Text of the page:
I had originally planned to walk along the frontier, just in France, heading for the Rulhe hostel but the more I investigated, the more difficult it seemed. So I crossed into Andorra to El Serrat, a village almost entirely made up of hotels and holiday apartments.
The Andorran meteorologists forecast thunderstorms every afternoon so I re-planned for shorter days. After El Serrat (Hotel Bringué), staying at the new Sorteny hostel, the Cabaña Sorda hut, and the Juclar hostel. In the event there were no storms at all. On the other hand the claim that even the unmanned huts had mobile phone coverage turned out to be true. Not far from Sorteny, a botanical garden is very useful for identifying the plants seen in the mountains.
Although there is plenty of water at the Cabanya Sorda, the outflow from the reservoir was dry. A filter or water purifying tablets are a must.
I had chosen this route to avoid Pas de la Case, one of Andorra’s many towns in this country “dedicated to shopping” as the tourist leaflets proudly proclaim.
From L’Hospitalet près l’Andorre I went home for a week’s rest.
“The accelerated rhythm of life today is not just confined to the cities. It has been moving into the mountains, and is making them a focus of competition too. But not everyone sees the peaks in this way. Juanjo Garbizu hikes to slow down, creating moments when time is suspended (he walks without a watch). So he can enjoy everything the landscape has to offer, sharpening his senses by observing nature and immersing himself in the stimuli unique to mountains. This is the Slow Mountain, mountaineering at a leisurely pace, which Garbizu has made his own in this book: a manifesto for a return to the original spirit of mountaineering and hiking.” (Free translation of the synopsis; the book is in Spanish.)
I am reminded of Gordon Wilson’s Space for Wonder, a personal take on trekking in the Pyrenees. A highly readable guide to crossing the Pyrenees combining the three classic trails, it emphasises the importance of taking “the time to stand and stare”. Full of anecdotes, it shows that long-distance walking doesn’t have to be a hard slog.
Returning to Bagnères-de-Luchon, I hitched to the car park at the head of the Lys valley. The afternoon’s walk took me up to the Maupas hostel, 1300m above. Again this was my personal variant: it was my first time at Maupas.
I’ve now walked the length of the Pyrenees three times on different routes. 2700km, Atlantic to Mediterranean: 164 days hiking. I’ve been asked which route I liked best. Is it the Pyrenean Way (GR 10) [guide and forum] in France, the Senda Pirenaica (GR 11) [guide and forum] in Spain and Andorra, or this year’s trek, the Pyrenean Haute Route [Cicerone guide] (Haute Route Pyrénéenne, HRP, in French; Alta Ruta Pirenaica in Spanish) which flits across the border every second day?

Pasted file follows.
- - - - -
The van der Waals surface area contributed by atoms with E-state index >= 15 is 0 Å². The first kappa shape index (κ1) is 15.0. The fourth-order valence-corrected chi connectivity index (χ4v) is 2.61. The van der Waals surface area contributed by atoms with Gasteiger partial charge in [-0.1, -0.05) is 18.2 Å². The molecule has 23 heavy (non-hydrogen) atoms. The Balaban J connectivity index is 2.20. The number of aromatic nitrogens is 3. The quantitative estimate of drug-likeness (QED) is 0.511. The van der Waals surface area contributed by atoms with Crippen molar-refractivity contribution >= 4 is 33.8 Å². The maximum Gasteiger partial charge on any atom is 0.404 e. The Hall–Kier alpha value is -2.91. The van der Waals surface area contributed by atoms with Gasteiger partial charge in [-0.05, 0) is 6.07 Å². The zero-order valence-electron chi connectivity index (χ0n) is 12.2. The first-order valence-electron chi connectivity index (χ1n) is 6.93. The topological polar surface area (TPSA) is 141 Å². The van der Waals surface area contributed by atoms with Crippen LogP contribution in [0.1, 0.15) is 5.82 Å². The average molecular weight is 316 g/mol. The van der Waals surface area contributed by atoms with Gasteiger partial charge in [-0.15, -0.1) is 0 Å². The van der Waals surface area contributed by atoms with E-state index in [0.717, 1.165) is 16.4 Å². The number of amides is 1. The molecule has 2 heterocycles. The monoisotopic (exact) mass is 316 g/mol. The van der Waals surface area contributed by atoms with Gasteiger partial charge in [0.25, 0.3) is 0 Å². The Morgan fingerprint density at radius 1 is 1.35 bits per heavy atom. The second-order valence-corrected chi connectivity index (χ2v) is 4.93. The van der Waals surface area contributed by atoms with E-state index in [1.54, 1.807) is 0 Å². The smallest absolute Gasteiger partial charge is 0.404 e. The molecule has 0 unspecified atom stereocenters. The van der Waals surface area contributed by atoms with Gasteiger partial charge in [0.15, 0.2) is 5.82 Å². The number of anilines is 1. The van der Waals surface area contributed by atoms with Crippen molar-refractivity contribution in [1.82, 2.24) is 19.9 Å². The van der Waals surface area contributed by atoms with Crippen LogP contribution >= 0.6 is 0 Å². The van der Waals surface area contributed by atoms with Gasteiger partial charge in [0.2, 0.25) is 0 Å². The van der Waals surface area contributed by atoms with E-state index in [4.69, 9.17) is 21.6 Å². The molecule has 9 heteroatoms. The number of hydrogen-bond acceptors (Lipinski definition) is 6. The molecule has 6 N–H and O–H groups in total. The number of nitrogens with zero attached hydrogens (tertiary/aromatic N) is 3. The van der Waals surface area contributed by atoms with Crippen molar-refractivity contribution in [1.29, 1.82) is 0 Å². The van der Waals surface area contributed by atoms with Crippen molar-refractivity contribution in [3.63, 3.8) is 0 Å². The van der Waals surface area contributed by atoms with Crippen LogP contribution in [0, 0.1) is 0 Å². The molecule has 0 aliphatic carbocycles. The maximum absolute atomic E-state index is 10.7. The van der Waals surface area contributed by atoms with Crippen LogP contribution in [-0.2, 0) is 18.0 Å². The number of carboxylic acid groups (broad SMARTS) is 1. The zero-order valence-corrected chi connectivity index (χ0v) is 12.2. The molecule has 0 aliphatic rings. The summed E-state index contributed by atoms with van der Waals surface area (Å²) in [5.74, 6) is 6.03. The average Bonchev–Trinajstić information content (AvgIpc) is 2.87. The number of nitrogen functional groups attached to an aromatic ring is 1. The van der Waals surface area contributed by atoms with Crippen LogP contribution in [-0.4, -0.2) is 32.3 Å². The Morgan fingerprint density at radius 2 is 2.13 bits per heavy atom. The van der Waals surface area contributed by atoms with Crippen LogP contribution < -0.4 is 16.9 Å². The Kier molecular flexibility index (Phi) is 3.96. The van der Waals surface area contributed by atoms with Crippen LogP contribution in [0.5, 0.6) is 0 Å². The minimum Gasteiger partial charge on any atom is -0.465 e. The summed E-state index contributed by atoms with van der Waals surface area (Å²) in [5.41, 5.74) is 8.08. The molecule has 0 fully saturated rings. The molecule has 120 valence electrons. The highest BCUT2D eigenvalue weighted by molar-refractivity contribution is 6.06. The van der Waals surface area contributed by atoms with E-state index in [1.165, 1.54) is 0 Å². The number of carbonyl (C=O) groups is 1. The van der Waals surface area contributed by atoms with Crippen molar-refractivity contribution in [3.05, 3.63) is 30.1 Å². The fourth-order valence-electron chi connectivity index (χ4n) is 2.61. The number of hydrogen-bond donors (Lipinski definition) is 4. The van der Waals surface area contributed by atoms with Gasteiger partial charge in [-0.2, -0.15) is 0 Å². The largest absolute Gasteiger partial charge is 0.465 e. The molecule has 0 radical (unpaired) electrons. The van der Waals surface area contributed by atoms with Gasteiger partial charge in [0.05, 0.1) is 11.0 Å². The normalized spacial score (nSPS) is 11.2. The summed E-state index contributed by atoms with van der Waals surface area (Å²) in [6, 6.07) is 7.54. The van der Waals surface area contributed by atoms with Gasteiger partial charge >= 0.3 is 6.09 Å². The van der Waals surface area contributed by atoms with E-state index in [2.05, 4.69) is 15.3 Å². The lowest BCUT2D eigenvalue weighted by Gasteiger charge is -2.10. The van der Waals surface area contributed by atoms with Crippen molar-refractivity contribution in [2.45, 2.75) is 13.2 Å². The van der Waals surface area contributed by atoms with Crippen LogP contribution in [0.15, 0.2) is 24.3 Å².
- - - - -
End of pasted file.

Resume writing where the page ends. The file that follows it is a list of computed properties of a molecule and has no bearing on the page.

Like all the other walkers in the Orreaga/Roncevaux Pilgrim’s hostel we were woken by the sound of monks singing. But unlike them the four of us were the only ones heading north, still on the Camino, but in the wrong direction. Once we had climbed up to the ridge we were in France – but only just – passing by frontier markers 200 to 204. This is where the Pyrenees really start, although they are still clothed in grass. We saw very few other walkers.
The official route of the Senda Pirenaica (Spanish GR11) is being changed in order to conform to new safety standards. Although it is true that the passage in France to the west of Candanchú is often damaged by avalanches, the new route has other failings. It drops down into the Canfranc valley creating a long detour in a valley blighted by road traffic. See Aragon Mountaineering Club‘s page on the subject.
I knew I could never walk the Haute Route (HRP) – too high, too technical, and above all I would need to carry a tent and all the extra kit that implies. But then, in the dog days of February, I came across TransPyr, a guide which claimed a tent wasn’t necessary. I looked at other guides to the Pyrenean Haute Route.